Studies have portrayed Millennials as confident and tolerant, but also narcissistic and having a feeling of entitlement. Those traits, along with Millennials’ addiction to social media, have created an interesting dynamic for all industries – including public relations. Their apparent belief that social media buzz is the be-all, end-all for media relations is disturbing, at the very least, and downright ignorant at its worst.
To those younger practitioners who believe that social media buzz is the Holy Grail, consider this: a recent study by the Coca-Cola Company found that online buzz has no measurable impact on short-term sales. Coke has 61.5 million fans, more than any other brand on Facebook. Granted, we can’t read too much into the research because it only covered buzz, not sharing, video views or other aspects of social media. However, the comment from Coke’s senior manager-marketing strategy is interesting: “We didn’t see any statistically significant relationship between our buzz and our short-term sales.”
As global marketing executives awaken from their social media hangover, they quickly are realizing that their public relations support team has gone through a swift reduction in the experience and maturity categories – leaving them without a seasoned veteran to accompany them into the brutally unforgiving court of public opinion.
The bed rock of PR is communicating through the written and spoken word. Based on my experience, Millennials lack appreciation for basic PR blocking and tackling. Their presumption that social media channels are THE panacea and will bring world peace is based on their addiction to social media. Social media is simply a necessary arrow in today’s PR quiver, not the only arrow.
The inconvenient truth about today’s younger PR practitioners is that many are poor writers and don’t understand the best social media outreach is practiced face-to-face. They can text and Tweet, but they can’t write or meet.
Why are so many Millennials poor writers? First, they don’t read. Well, to be fair, they do read headlines, texts and Tweets, blogs and Facebook postings. But they don’t read books. Or news magazines. Or newspapers. Second, they don’t write. Again to be fair, they can write in 140 characters or less in “text-ese” but they can’t write an article, news release, white paper or Op-ed. I’m of the opinion that the importance of writing well is not being emphasized in undergraduate PR tracks in our colleges and universities, but that’s another column.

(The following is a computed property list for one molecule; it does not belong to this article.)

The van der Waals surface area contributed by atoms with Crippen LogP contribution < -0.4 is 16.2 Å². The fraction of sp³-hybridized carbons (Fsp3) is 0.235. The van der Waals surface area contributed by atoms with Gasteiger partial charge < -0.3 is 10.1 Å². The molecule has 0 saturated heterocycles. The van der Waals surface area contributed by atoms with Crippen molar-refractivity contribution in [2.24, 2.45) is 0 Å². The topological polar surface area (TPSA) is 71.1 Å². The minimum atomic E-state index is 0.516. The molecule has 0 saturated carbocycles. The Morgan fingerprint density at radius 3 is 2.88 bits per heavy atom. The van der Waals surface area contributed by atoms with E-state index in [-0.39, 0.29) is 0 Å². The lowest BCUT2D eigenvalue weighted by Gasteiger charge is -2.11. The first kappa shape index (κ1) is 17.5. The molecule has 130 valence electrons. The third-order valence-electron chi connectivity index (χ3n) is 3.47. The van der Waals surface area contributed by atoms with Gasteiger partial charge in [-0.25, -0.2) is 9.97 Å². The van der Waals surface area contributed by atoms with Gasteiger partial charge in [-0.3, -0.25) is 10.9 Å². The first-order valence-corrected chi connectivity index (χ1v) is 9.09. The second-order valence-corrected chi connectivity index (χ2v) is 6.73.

The essence of PR is to positively communicate your company’s or client’s position concisely and consistently to their key audiences through the media. To do so, you have to understand your client’s products, services and industry and understand how to craft the vehicles that will engage the media and result in earned placements. In other words, you have to be able to recognize a good story and be able to tell a good story that grabs a reporter’s attention.
So, if you’re a PR Millennial and your eyes haven’t yet glazed over reading this, here are a few tips on how you can improve the work you do and elevate yourself above your Millennial colleagues:
1. Read books.
Fiction or non-fiction. Just read. It will teach you discipline and improve your creative thinking.
2. Read newspapers.
Pick a national or major metropolitan newspaper and read it every day. This will keep you abreast of key issues and events, and give you a better feel for how news is covered and written – the nuances, rhythms and structure. The AP stylebook still rules. Oh, just to be clear, AP stands for Associated Press not Advanced Placement, Associate Professor or the French rapper.
3. Read news magazines.
These publications provide very in-depth coverage of key issues affecting your company, your clients and your country. This will improve your critical thinking skills and show you the many different angles within a news story.
It’s what we (PR professionals) do. News releases, feature articles, white papers, op-eds, scripts, brochures, marketing collateral, speeches, case studies and more all rely on the written word. The more you write, the more you learn and the more you’ll improve (assuming a more senior professional is editing your material).
5. Communicate face-to-face with reporters, not Facebook-to-Facebook.
While it’s true the vast majority of reporters prefer to receive information via email, it’s difficult to build a personal relationship with a reporter electronically. Sure, it can be done. However, the best relationship building is done in person, face-to-face. A reporter is much more likely to take your calls or respond to your emails if they know you.
6. Learn the basics.
Strategy. Tactics. Pitch development. Pitching. Message development. Story development. And, of course, writing. Learn how to recognize the newsworthiness of a story and deliver that news in the first paragraph.
So, read a lot. Learn to write. Learn to block & tackle. And learn that social media buzz isn’t all it’s cracked up to be. Just ask the biggest brand on the planet.
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